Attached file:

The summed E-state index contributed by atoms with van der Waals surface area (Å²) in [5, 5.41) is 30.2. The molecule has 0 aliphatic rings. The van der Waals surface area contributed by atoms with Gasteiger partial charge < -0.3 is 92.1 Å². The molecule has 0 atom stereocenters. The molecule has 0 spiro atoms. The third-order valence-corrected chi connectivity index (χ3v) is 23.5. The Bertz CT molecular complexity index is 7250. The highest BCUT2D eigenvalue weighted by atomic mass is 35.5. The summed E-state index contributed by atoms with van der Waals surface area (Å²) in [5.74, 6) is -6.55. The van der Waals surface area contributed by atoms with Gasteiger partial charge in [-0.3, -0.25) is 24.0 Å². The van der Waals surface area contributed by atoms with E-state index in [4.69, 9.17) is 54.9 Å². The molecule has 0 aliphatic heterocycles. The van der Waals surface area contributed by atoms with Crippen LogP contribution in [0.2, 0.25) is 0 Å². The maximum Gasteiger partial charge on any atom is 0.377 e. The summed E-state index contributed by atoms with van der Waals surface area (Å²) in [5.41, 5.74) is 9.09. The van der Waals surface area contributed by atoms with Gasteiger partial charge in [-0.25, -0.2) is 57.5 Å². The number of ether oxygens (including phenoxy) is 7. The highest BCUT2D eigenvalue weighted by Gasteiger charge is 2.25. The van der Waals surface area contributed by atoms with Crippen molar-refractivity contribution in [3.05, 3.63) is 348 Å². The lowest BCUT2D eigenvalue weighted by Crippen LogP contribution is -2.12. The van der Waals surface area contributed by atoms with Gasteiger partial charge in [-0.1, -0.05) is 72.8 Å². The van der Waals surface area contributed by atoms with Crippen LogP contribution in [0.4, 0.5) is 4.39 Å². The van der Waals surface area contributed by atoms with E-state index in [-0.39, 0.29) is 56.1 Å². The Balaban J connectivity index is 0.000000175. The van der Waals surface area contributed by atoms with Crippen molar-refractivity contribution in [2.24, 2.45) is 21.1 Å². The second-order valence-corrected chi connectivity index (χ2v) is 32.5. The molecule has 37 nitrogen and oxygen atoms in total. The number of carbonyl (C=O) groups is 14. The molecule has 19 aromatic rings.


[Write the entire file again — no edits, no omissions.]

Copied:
The summed E-state index contributed by atoms with van der Waals surface area (Å²) in [5, 5.41) is 30.2. The molecule has 0 aliphatic rings. The van der Waals surface area contributed by atoms with Gasteiger partial charge < -0.3 is 92.1 Å². The molecule has 0 atom stereocenters. The molecule has 0 spiro atoms. The third-order valence-corrected chi connectivity index (χ3v) is 23.5. The Bertz CT molecular complexity index is 7250. The highest BCUT2D eigenvalue weighted by atomic mass is 35.5. The summed E-state index contributed by atoms with van der Waals surface area (Å²) in [5.74, 6) is -6.55. The van der Waals surface area contributed by atoms with Gasteiger partial charge in [-0.3, -0.25) is 24.0 Å². The van der Waals surface area contributed by atoms with E-state index in [4.69, 9.17) is 54.9 Å². The molecule has 0 aliphatic heterocycles. The van der Waals surface area contributed by atoms with Crippen LogP contribution in [0.2, 0.25) is 0 Å². The maximum Gasteiger partial charge on any atom is 0.377 e. The summed E-state index contributed by atoms with van der Waals surface area (Å²) in [5.41, 5.74) is 9.09. The van der Waals surface area contributed by atoms with Gasteiger partial charge in [-0.25, -0.2) is 57.5 Å². The number of ether oxygens (including phenoxy) is 7. The highest BCUT2D eigenvalue weighted by Gasteiger charge is 2.25. The van der Waals surface area contributed by atoms with Crippen molar-refractivity contribution in [3.05, 3.63) is 348 Å². The lowest BCUT2D eigenvalue weighted by Crippen LogP contribution is -2.12. The van der Waals surface area contributed by atoms with Gasteiger partial charge in [-0.1, -0.05) is 72.8 Å². The van der Waals surface area contributed by atoms with Crippen LogP contribution in [0.4, 0.5) is 4.39 Å². The van der Waals surface area contributed by atoms with E-state index in [-0.39, 0.29) is 56.1 Å². The Balaban J connectivity index is 0.000000175. The van der Waals surface area contributed by atoms with Crippen molar-refractivity contribution in [2.24, 2.45) is 21.1 Å². The second-order valence-corrected chi connectivity index (χ2v) is 32.5. The molecule has 37 nitrogen and oxygen atoms in total. The number of carbonyl (C=O) groups is 14. The molecule has 19 aromatic rings.